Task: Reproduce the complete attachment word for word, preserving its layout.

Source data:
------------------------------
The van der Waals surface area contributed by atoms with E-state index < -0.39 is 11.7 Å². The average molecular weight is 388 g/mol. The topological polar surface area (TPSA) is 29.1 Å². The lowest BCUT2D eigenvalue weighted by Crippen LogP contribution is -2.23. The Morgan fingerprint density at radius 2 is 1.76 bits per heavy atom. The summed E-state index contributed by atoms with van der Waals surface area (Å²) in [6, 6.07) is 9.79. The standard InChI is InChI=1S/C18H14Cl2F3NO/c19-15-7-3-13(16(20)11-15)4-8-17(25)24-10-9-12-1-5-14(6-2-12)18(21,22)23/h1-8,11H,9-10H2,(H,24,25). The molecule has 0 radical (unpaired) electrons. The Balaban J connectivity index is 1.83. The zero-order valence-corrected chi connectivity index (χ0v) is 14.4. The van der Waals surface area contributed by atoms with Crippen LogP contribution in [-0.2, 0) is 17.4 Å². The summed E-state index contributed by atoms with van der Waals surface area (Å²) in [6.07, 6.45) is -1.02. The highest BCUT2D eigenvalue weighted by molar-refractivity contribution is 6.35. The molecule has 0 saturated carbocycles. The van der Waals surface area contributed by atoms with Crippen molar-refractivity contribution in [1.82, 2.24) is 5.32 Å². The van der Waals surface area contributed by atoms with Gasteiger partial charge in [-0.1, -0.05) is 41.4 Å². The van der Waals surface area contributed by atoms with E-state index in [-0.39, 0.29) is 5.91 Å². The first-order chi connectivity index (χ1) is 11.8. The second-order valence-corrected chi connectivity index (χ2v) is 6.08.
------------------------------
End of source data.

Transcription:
The van der Waals surface area contributed by atoms with E-state index < -0.39 is 11.7 Å². The average molecular weight is 388 g/mol. The topological polar surface area (TPSA) is 29.1 Å². The lowest BCUT2D eigenvalue weighted by Crippen LogP contribution is -2.23. The Morgan fingerprint density at radius 2 is 1.76 bits per heavy atom. The summed E-state index contributed by atoms with van der Waals surface area (Å²) in [6, 6.07) is 9.79. The standard InChI is InChI=1S/C18H14Cl2F3NO/c19-15-7-3-13(16(20)11-15)4-8-17(25)24-10-9-12-1-5-14(6-2-12)18(21,22)23/h1-8,11H,9-10H2,(H,24,25). The molecule has 0 radical (unpaired) electrons. The Balaban J connectivity index is 1.83. The zero-order valence-corrected chi connectivity index (χ0v) is 14.4. The van der Waals surface area contributed by atoms with Crippen LogP contribution in [-0.2, 0) is 17.4 Å². The summed E-state index contributed by atoms with van der Waals surface area (Å²) in [6.07, 6.45) is -1.02. The highest BCUT2D eigenvalue weighted by molar-refractivity contribution is 6.35. The molecule has 0 saturated carbocycles. The van der Waals surface area contributed by atoms with Crippen molar-refractivity contribution in [1.82, 2.24) is 5.32 Å². The van der Waals surface area contributed by atoms with Gasteiger partial charge in [-0.1, -0.05) is 41.4 Å². The van der Waals surface area contributed by atoms with E-state index in [-0.39, 0.29) is 5.91 Å². The first-order chi connectivity index (χ1) is 11.8. The second-order valence-corrected chi connectivity index (χ2v) is 6.08.